"Are We All Met?"
-A Midsummer Night's Dream III, i
Keep up with all things Great Lakes Theater. Our blog is a great way to learn about the very latest Great Lakes Theater news/notes and enjoy extraordinary "behind-the-scenes" access to the creative process of our artistic company.
June 15, 2014 - leave a comment
Summer is here, and the time is right for CAMP THEATER! For five years now, GLT has partnered with Berea-Midpark High School to produce a two-week theater camp for kids ages 4-to-18. This year was the first year we offered day-long sessions for students aged 9 and up, and the results have been remarkable - and fun!
Morning sessions for the very young children featured inventive craft-making, the telling of classic stories, and shaping those stories into performances that were shared with family members during the final class of the week.
Our Jesters and Fools company (ages 9 - 11) created masks and costume pieces, and played theater games during the morning session, while the Upstart Crows (12 - 14) and Rude Mechanicals (15 - 18) worked together during the first half of the day discovering more advanced vocal and physical training, played theater games and used imaginative exercises to devise new ways of performing theatrically.
After lunch period, the Fools, Crows and Mechanicals, worked individually to discover classic texts and to rehearse scenes with an emphasis on speech and character. There were also classes in stage combat choreography, make-up for the stage, and basic backstage technical elements.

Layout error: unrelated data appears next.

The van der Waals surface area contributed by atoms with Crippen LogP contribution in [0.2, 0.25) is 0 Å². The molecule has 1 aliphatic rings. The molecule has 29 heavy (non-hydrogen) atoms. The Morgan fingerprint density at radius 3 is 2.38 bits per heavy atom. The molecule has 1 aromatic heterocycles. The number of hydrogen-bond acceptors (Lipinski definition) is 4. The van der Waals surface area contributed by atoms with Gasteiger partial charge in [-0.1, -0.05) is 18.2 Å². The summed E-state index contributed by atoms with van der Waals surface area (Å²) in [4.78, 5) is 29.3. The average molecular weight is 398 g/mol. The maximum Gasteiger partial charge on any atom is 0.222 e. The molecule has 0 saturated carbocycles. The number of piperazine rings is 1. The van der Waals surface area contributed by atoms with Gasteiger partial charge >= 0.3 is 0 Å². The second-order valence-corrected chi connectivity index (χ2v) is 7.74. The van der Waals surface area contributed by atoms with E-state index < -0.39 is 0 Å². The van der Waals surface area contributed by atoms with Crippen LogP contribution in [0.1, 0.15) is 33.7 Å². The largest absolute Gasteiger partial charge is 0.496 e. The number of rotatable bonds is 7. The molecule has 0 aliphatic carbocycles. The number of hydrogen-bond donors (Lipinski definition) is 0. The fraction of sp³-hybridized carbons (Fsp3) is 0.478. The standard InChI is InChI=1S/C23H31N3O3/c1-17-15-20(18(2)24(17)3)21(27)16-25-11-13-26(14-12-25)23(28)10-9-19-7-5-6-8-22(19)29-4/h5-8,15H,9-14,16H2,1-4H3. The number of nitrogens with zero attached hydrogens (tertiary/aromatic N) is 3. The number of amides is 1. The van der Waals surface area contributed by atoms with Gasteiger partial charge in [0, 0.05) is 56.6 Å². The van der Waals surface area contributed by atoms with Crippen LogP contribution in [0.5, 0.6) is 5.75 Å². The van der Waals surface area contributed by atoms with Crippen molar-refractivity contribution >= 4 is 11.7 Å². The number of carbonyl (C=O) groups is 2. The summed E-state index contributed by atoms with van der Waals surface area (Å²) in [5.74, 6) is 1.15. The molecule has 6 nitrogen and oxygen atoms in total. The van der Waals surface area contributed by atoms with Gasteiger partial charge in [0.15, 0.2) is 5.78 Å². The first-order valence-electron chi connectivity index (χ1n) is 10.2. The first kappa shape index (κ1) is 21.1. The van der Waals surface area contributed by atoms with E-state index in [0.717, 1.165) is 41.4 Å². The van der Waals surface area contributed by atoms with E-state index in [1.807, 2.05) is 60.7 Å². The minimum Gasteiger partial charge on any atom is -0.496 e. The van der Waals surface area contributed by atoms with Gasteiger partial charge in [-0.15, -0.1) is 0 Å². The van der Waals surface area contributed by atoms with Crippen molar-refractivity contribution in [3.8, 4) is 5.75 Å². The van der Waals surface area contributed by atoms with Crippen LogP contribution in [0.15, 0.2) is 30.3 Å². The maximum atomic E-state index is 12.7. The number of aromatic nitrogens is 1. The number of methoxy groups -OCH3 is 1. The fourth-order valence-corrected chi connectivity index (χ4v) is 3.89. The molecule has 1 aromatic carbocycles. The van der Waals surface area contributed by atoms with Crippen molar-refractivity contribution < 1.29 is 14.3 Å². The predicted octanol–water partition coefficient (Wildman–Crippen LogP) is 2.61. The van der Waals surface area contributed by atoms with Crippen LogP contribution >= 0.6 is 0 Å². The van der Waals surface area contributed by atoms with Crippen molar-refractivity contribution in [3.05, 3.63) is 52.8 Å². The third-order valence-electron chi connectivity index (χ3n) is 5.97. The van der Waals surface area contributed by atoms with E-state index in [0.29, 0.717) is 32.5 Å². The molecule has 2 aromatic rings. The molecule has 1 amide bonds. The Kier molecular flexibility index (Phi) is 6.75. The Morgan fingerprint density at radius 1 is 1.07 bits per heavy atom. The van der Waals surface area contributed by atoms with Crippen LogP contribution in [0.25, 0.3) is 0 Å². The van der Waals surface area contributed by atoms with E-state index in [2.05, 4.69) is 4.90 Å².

Friday afternoon families came together to enjoy an hour-long program of their amazing work. The Jesters and Fools, led by GLT actor teachers Tim Keo and Khaki Hermann, performed a hilarious, four-scene version of A Midsummer Night’s Dream.
The Upstart Crows, led by Education Outreach Associate David Hansen and GLT actor-teacher Katelyn Cornelius, adapted and performed works from a set of ghost stories for children.
The Rude Mechanicals, led by Director of Educational Programming Lisa Ortenzi and GLT actor-teacher Brett Radke, performed a fifteen-minute adaptation of Hamlet.
Many of our campers from the first week will be returning for the second and final week, and we are all looking forward to meeting the new kids who will be joining us for more exciting theater discovery!
May 02, 2014 - leave a comment